Complaints of housing discrimination are on the rise in northern Nevada, federal figures show.
And though the U.S. Department of Housing and Urban Development has added staff to handle the increasing case load, HUD does not have a fair housing office in Reno. The closest one is in San Francisco.
This year, figures show the federal agency has received 39 complaints of fair housing discrimination in Reno. That compares with 20 in 2002.
The federal Fair Housing Act prohibits housing discrimination based on race, color, religion, sex, national origin, family status or disability.
Some attribute the rise in complaints to increased awareness of housing rights, people with disabilities demanding accommodations and more discrimination against Hispanics.
"It's a sizable number,"said HUD spokesman Larry Bush."It takes a considerable amount of time to resolve the cases, sometimes several years."
Nevada is the only state in HUD's Western region that does not have an agency handling fair housing complaints.
"If somebody believes they've been discriminated against and they live in Nevada, their closest access to justice as far as administrative complaints is HUD's office of fair housing and equal opportunity in San Francisco,"said Katherine Knister Copeland, executive director of the Silver State Fair Housing Council.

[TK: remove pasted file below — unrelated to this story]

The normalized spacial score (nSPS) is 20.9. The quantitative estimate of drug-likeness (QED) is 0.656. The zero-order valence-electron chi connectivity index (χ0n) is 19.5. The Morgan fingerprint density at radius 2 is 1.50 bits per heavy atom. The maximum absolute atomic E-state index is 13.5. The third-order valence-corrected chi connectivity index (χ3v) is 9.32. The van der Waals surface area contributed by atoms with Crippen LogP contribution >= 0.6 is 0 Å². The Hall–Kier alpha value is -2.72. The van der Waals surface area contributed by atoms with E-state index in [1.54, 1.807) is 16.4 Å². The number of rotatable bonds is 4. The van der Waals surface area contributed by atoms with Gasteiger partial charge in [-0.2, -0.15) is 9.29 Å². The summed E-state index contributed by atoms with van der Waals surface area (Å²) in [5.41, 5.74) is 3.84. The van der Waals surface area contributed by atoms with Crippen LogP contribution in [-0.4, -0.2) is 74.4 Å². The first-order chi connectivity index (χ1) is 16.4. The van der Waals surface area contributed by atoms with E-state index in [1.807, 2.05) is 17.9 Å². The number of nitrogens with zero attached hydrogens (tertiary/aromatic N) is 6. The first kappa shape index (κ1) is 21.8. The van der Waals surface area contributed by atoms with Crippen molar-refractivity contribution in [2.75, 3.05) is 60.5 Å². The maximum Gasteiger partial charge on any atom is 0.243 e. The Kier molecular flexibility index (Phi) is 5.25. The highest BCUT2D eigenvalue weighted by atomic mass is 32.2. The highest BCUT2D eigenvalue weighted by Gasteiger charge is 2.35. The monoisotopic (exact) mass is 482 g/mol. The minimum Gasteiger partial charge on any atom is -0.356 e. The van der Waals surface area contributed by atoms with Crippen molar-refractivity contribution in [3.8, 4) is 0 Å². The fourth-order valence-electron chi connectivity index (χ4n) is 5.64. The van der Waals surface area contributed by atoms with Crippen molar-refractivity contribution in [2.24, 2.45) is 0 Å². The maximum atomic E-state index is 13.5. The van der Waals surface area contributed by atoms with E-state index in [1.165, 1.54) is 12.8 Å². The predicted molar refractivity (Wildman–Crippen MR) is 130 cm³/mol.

Although state law requires the Nevada Equal Rights Commission to handle fair housing complaints in the state, it has no staff to do so, said Carlos Romo, assistant administrator for the commission in Reno.
"There is just no funding,"he told the Reno Gazette-Journal.
As a result, HUD in San Francisco takes the Nevada complaints.
"We would welcome and encourage a state agency to apply to accept referrals for investigation,"Bush said."We do not have enough staff to handle the complaints of Nevada. It would be useful to have more resources."
Once the commission is recognized by HUD as an agency accepting referrals, the state then could apply for one of two grants for funding, he said.